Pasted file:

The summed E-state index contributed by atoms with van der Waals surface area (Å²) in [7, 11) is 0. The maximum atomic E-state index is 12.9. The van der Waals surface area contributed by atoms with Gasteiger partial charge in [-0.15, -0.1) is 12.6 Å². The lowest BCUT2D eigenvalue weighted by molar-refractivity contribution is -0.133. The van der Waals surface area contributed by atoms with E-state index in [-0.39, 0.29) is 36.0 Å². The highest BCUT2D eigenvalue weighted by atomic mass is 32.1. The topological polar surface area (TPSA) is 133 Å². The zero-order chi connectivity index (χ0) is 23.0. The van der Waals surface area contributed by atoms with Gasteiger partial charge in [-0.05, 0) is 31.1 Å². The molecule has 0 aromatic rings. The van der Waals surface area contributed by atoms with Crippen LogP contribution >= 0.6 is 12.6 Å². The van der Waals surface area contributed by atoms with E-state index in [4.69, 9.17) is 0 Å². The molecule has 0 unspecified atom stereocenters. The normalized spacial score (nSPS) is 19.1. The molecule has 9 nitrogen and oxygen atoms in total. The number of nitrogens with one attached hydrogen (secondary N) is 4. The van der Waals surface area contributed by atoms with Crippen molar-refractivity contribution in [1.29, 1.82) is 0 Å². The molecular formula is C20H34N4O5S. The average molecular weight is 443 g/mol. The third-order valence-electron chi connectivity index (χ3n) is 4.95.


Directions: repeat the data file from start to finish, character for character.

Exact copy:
The summed E-state index contributed by atoms with van der Waals surface area (Å²) in [7, 11) is 0. The maximum atomic E-state index is 12.9. The van der Waals surface area contributed by atoms with Gasteiger partial charge in [-0.15, -0.1) is 12.6 Å². The lowest BCUT2D eigenvalue weighted by molar-refractivity contribution is -0.133. The van der Waals surface area contributed by atoms with E-state index in [-0.39, 0.29) is 36.0 Å². The highest BCUT2D eigenvalue weighted by atomic mass is 32.1. The topological polar surface area (TPSA) is 133 Å². The zero-order chi connectivity index (χ0) is 23.0. The van der Waals surface area contributed by atoms with Gasteiger partial charge in [-0.05, 0) is 31.1 Å². The molecule has 0 aromatic rings. The van der Waals surface area contributed by atoms with Crippen LogP contribution >= 0.6 is 12.6 Å². The van der Waals surface area contributed by atoms with E-state index in [4.69, 9.17) is 0 Å². The molecule has 0 unspecified atom stereocenters. The normalized spacial score (nSPS) is 19.1. The molecule has 9 nitrogen and oxygen atoms in total. The number of nitrogens with one attached hydrogen (secondary N) is 4. The van der Waals surface area contributed by atoms with Crippen molar-refractivity contribution in [1.29, 1.82) is 0 Å². The molecular formula is C20H34N4O5S. The average molecular weight is 443 g/mol. The third-order valence-electron chi connectivity index (χ3n) is 4.95.